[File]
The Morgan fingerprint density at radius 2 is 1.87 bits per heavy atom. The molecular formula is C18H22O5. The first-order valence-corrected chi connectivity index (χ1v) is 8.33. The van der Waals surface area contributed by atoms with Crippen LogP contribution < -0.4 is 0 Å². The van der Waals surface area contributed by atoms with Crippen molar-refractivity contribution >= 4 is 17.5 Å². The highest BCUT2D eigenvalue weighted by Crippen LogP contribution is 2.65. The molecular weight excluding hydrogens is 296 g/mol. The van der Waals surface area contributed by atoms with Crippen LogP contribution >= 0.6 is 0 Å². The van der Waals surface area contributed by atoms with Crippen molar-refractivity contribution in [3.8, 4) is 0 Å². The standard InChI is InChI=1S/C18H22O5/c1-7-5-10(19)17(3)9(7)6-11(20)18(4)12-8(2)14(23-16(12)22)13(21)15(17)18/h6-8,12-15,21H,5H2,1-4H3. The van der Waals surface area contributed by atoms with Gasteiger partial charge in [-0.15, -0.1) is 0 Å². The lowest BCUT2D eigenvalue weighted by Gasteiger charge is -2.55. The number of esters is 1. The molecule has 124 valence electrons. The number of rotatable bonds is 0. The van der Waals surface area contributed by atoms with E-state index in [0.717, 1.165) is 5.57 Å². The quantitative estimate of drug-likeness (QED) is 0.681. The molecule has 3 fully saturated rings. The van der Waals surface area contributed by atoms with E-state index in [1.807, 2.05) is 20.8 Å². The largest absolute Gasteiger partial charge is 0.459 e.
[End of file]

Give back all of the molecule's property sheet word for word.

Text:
The Morgan fingerprint density at radius 2 is 1.87 bits per heavy atom. The molecular formula is C18H22O5. The first-order valence-corrected chi connectivity index (χ1v) is 8.33. The van der Waals surface area contributed by atoms with Crippen LogP contribution < -0.4 is 0 Å². The van der Waals surface area contributed by atoms with Crippen molar-refractivity contribution >= 4 is 17.5 Å². The highest BCUT2D eigenvalue weighted by Crippen LogP contribution is 2.65. The molecular weight excluding hydrogens is 296 g/mol. The van der Waals surface area contributed by atoms with Crippen LogP contribution >= 0.6 is 0 Å². The van der Waals surface area contributed by atoms with Crippen molar-refractivity contribution in [3.8, 4) is 0 Å². The standard InChI is InChI=1S/C18H22O5/c1-7-5-10(19)17(3)9(7)6-11(20)18(4)12-8(2)14(23-16(12)22)13(21)15(17)18/h6-8,12-15,21H,5H2,1-4H3. The van der Waals surface area contributed by atoms with Gasteiger partial charge in [-0.15, -0.1) is 0 Å². The lowest BCUT2D eigenvalue weighted by Gasteiger charge is -2.55. The number of esters is 1. The molecule has 124 valence electrons. The number of rotatable bonds is 0. The van der Waals surface area contributed by atoms with E-state index in [0.717, 1.165) is 5.57 Å². The quantitative estimate of drug-likeness (QED) is 0.681. The molecule has 3 fully saturated rings. The van der Waals surface area contributed by atoms with E-state index in [1.807, 2.05) is 20.8 Å². The largest absolute Gasteiger partial charge is 0.459 e.